[Image via the NIH Image Gallery. Photo by Alex Ritter, Jennifer Lippincott Schwartz, and Gillian Griffiths. Full video, complete with narration here.]
Under the Radar: A series of listicles about biology concepts you definitely won’t find in newspaper headlines.
#1: Be a Navigation App for Immune Cells
Natural killer cells, or “NK cells” are the human body’s best defense against cancer. While other types of immune cells often ignore tumor cells, natural killer cells specialize in finding and destroying human cells that look either infected or like cancer mutants. In leukemia patients, a higher number of active natural killer cells ups the patient’s chances for survival, so much so that researchers are experimenting with transfusing NK cells into patients.
Just one problem there: Active natural killer cells die without a strong support network.
Dormant NK cells can survive in the bloodstream for a long time, but once activated, natural killers have to make a b-line for cells carrying a marker called IL-15 or die, but until a study in Monday’s edtion of PNAS , no one knew how natural killers knew to look for IL-15. The study, led by Vanderbilt immunologist Eric Sebzda and grad student Whitney Rabacal, traced NK cells’ IL-15 homing ability back to a biochemical with the horrendous name “Kruppel-like Factor 2” (KLF2).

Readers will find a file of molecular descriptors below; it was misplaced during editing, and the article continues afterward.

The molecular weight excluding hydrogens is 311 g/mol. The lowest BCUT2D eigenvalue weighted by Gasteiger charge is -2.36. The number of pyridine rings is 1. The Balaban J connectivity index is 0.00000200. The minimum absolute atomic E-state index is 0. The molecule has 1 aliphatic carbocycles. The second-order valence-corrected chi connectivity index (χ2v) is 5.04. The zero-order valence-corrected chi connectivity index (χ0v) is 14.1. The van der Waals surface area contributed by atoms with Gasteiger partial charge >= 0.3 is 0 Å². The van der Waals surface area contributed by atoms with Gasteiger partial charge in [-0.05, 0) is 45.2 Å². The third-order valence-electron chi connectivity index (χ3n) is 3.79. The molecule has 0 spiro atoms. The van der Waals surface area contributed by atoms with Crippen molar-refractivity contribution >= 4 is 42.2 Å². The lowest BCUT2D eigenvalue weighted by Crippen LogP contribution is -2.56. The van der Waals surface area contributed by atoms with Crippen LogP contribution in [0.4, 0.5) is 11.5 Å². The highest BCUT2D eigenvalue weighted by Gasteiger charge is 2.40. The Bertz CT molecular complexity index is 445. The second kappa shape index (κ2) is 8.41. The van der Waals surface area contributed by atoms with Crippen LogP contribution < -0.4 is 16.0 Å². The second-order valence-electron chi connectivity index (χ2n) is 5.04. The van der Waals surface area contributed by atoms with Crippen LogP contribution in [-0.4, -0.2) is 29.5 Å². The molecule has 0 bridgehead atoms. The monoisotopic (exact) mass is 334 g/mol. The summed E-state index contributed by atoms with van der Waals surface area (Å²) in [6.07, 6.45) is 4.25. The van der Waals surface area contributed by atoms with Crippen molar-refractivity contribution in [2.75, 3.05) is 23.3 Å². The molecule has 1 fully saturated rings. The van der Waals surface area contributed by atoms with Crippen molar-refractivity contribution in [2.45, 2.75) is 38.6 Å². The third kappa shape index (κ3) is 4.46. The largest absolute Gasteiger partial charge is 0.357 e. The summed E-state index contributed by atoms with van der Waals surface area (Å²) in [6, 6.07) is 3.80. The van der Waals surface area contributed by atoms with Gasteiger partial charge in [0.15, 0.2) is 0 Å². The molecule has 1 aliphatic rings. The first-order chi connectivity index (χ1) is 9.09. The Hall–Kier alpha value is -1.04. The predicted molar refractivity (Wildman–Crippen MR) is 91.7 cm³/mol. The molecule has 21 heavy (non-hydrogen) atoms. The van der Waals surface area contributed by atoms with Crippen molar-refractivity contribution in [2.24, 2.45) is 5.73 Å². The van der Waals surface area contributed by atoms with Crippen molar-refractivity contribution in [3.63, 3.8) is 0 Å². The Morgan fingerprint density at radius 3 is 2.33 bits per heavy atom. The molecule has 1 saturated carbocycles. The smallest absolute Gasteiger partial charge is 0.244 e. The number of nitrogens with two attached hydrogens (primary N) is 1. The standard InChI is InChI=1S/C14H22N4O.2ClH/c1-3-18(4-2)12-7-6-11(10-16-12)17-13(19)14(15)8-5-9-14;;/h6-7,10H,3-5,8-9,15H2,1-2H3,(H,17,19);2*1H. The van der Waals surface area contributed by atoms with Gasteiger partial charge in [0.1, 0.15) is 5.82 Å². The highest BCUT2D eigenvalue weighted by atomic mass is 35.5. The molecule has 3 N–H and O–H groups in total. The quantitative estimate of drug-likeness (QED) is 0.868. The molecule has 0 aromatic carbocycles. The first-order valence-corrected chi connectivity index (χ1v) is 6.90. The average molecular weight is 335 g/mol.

KLF2, oddly enough, also exerts a strong navigational influence on the immune system’s T-cells and B-cells. Even though all three types of cells fall under the “white blood cell” umbrella, the notion that one protein could control navigation in all three is pretty weird. Crawling and navigating are complex tasks, requiring coordination between dozens of genes. “[NK cell migration] is totally different from how t-cells and b-cells circulate,” Sebzda said.
Additionally, taking away KLF2 has distinctive effects on each type of cell: KLF2-less t-cells vacate the central body and crawl out to lab mice’s fingers and toes, KLF2-less b-cells all congregate at the spleen (which creates some serious problems for those lab mice), and KLF2-less natural killers end up dying alone.
So KLF2 could be super-useful for improving cancer immunotherapy. But why is KLF2 so versatile in the first place?
The answer lies in KLF2’s ability to bind to a certain recurring DNA base pair sequence, one that presumably earmarks the genes needed in each immune system navigation system, and it’s far from the only protein with such abilities…
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